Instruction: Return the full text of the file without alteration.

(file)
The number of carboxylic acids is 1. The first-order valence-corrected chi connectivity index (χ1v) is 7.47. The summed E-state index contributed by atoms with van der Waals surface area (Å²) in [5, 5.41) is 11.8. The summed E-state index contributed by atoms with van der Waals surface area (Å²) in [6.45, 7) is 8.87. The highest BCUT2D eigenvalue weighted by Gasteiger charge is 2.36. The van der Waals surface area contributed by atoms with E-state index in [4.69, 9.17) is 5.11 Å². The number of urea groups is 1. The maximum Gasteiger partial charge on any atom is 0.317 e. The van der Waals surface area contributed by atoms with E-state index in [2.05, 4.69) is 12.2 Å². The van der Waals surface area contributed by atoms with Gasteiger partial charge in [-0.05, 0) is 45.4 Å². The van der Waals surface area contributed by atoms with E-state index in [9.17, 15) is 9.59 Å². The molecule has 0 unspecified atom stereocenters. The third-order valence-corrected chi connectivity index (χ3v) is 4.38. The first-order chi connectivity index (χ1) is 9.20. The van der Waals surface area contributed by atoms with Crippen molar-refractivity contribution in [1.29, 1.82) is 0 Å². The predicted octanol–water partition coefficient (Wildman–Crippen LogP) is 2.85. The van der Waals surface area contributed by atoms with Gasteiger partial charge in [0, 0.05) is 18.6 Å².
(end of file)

The number of carboxylic acids is 1. The first-order valence-corrected chi connectivity index (χ1v) is 7.47. The summed E-state index contributed by atoms with van der Waals surface area (Å²) in [5, 5.41) is 11.8. The summed E-state index contributed by atoms with van der Waals surface area (Å²) in [6.45, 7) is 8.87. The highest BCUT2D eigenvalue weighted by Gasteiger charge is 2.36. The van der Waals surface area contributed by atoms with E-state index in [4.69, 9.17) is 5.11 Å². The number of urea groups is 1. The maximum Gasteiger partial charge on any atom is 0.317 e. The van der Waals surface area contributed by atoms with E-state index in [2.05, 4.69) is 12.2 Å². The van der Waals surface area contributed by atoms with Gasteiger partial charge in [-0.05, 0) is 45.4 Å². The van der Waals surface area contributed by atoms with E-state index in [9.17, 15) is 9.59 Å². The molecule has 0 unspecified atom stereocenters. The third-order valence-corrected chi connectivity index (χ3v) is 4.38. The first-order chi connectivity index (χ1) is 9.20. The van der Waals surface area contributed by atoms with Crippen molar-refractivity contribution in [1.29, 1.82) is 0 Å². The predicted octanol–water partition coefficient (Wildman–Crippen LogP) is 2.85. The van der Waals surface area contributed by atoms with Gasteiger partial charge in [0, 0.05) is 18.6 Å².